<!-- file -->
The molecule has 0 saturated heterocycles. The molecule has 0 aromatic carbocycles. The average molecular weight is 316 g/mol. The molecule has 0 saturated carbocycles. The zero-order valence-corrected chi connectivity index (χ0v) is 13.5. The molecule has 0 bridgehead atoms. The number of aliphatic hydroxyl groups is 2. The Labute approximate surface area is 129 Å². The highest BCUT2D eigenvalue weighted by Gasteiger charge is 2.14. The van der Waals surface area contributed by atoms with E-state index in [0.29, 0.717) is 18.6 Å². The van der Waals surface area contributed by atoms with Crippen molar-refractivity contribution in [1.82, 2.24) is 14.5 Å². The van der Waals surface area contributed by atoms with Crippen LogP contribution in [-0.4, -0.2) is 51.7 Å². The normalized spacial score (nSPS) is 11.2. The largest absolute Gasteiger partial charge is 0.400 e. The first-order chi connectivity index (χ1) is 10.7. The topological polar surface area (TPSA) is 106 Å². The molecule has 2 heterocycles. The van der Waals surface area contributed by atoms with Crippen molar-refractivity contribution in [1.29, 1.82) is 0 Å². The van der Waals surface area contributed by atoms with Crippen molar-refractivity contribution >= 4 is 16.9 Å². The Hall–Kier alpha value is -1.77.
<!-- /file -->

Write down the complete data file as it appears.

The molecule has 0 saturated heterocycles. The molecule has 0 aromatic carbocycles. The average molecular weight is 316 g/mol. The molecule has 0 saturated carbocycles. The zero-order valence-corrected chi connectivity index (χ0v) is 13.5. The molecule has 0 bridgehead atoms. The number of aliphatic hydroxyl groups is 2. The Labute approximate surface area is 129 Å². The highest BCUT2D eigenvalue weighted by Gasteiger charge is 2.14. The van der Waals surface area contributed by atoms with E-state index in [0.29, 0.717) is 18.6 Å². The van der Waals surface area contributed by atoms with Crippen molar-refractivity contribution in [1.82, 2.24) is 14.5 Å². The van der Waals surface area contributed by atoms with Crippen LogP contribution in [-0.4, -0.2) is 51.7 Å². The normalized spacial score (nSPS) is 11.2. The largest absolute Gasteiger partial charge is 0.400 e. The first-order chi connectivity index (χ1) is 10.7. The topological polar surface area (TPSA) is 106 Å². The molecule has 2 heterocycles. The van der Waals surface area contributed by atoms with Crippen molar-refractivity contribution in [1.29, 1.82) is 0 Å². The van der Waals surface area contributed by atoms with Crippen molar-refractivity contribution >= 4 is 16.9 Å². The Hall–Kier alpha value is -1.77.